Magazine article American Banker

Debate on Brokered Deposits May Heat Up Again in Congress: Banking Bills in House and Senate Address Limits Issue

Magazine article American Banker

Debate on Brokered Deposits May Heat Up Again in Congress: Banking Bills in House and Senate Address Limits Issue

Article excerpt

Debate on Brokered Deposits May Heat Up Again in Congress

Banking Bills in House and Senate Address Limits Issue

The issue of brokered deposits, one of the hottest topics around town a few months back, could heat up again in the next few days.

As Congress enters the final two weeks of its 1984 session--and despite the now-questionable outlook for major banking legislation--one of the decisions lawmakers could grapple with is whether to impose statutory limits on the acceptance of brokered deposits. These are consumer and institutional deposits brought to a bank or thrift via third parties in the form of certificates of deposit.

The Federal Deposit Insurance Corp. and the Federal Savings and Loan Insurance Corp. argue that brokered deposits were a factor in many recent failures and pose a risk to the insurance funds. The agencies earlier this year issued rules that, in effect, would have eliminated deposit brokering, but a U.S. District Court judge blocked implementation of the rules.

The case is now under appeal, but proposals are pending in Congress to impose some kinds of limits on the acceptance of brokered funds, especially by institutions in financial difficulty. There are strong forces at odds over what to do about the situation, and that could make this one of the more interesting banking issues Congress could face before its anticipated adjournment around Oct. 5.

Among the elements working against a legislative attack on brokered deposits this year are comments Friday by Fernand J. St Germain, chairman of the House Banking Committee, that he will no longer consider major banking legislation this year.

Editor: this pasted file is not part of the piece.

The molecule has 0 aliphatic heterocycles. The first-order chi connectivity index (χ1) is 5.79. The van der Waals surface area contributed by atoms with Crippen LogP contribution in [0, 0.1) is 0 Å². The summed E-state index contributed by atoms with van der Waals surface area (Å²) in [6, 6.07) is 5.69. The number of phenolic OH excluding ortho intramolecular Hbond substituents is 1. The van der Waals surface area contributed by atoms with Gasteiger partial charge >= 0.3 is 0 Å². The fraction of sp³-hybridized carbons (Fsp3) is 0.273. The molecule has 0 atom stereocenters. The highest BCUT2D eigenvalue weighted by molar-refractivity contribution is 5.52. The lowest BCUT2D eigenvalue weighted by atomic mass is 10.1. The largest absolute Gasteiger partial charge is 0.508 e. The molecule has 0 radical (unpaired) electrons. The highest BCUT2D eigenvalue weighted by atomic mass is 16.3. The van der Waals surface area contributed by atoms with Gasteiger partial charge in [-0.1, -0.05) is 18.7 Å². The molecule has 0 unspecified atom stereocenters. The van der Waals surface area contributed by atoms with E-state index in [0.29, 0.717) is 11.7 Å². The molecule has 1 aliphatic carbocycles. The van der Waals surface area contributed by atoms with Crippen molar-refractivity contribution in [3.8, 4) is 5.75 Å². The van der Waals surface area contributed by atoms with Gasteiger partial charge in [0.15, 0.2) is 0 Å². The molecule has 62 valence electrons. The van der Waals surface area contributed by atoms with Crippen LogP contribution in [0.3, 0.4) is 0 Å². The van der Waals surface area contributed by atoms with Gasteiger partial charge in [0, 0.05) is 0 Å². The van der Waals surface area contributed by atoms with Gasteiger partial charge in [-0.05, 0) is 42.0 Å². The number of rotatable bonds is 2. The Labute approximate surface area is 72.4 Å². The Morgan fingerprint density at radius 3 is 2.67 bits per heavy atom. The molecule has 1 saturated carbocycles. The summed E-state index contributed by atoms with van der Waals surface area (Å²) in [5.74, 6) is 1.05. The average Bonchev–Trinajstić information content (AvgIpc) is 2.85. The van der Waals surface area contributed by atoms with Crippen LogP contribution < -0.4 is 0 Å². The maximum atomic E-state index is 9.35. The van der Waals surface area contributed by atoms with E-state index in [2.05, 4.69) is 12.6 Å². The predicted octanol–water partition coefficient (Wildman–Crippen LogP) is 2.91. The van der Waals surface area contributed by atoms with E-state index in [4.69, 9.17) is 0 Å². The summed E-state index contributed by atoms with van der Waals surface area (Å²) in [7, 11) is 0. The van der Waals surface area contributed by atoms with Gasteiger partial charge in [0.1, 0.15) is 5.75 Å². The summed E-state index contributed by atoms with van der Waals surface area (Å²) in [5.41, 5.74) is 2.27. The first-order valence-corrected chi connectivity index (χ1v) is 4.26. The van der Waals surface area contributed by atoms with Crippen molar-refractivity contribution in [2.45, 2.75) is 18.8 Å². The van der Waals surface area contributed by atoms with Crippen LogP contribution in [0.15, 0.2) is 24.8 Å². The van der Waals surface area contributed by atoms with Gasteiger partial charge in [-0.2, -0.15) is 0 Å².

Also, the House Government Operations subcommittee on commerce, consumer, and monetary affairs concluded in a report last week that brokered deposits are not a serious threat. A second report, by the same subcommittee, alleges that the regulatory agencies have a poor record of detecting, investigating, and following up on insider abuses that can lead to bank failures.

The two reports were approved by the subcommittee Wednesday by voice vote, but they are still in draft form and likely will be withheld until several days after the full Government Operations Committee votes on whether to approve them. That vote is expected Tuesday. However, Rep. Doug Barnard Jr., D-Ga., the subcommittee chairman, disclosed some of the studies' major findings.

In addition, much of the "crisis atmosphere' that existed several months ago--such as after the much-publicized closing of the Empire Savings and Loan Association in Mesquite, Tex.-- appears to have faded. One observer said it is possible that institutions could be reducing their use of brokered funds in light of that earlier uproar.

And the the Comptroller of the Currency's office, bucking the views of the FDIC and the Bank Board, applauds brokered funds as an important funding tool for banks.

Still, many observers contend that a bill in some form could pass this year and that it could include provisions addressing brokered funds.

Proposed limits on brokered funds are part of the bill, S. 2851, that passed the Senate Sept. 13. Included in this bill is a provision that would limit the aggregate of brokered funds that could be held to 200% of an insured institution's unimpaired capital and surplus or 15% of its total deposits, whichever is less. The bill also would require an institution to meet regulatory net worth requirements.

There also is legislation, more liberal than the Senate-passed bill, introduced in the House in June. Offered by Rep. Robert Garcia and Rep. Charles E. Schumer, two New York Democrats on the House Banking Committee, H.R. 5913 would allow acceptance of brokered funds up to 15% of assets. This more lenient bill is more in line with recommendations from the Comptroller.

In addition to having legislation ready, another factor favoring the imposition of limits this year is the apparent desire by the FDIC and the Bank Board for expanded authority to curb the money brokering business. …

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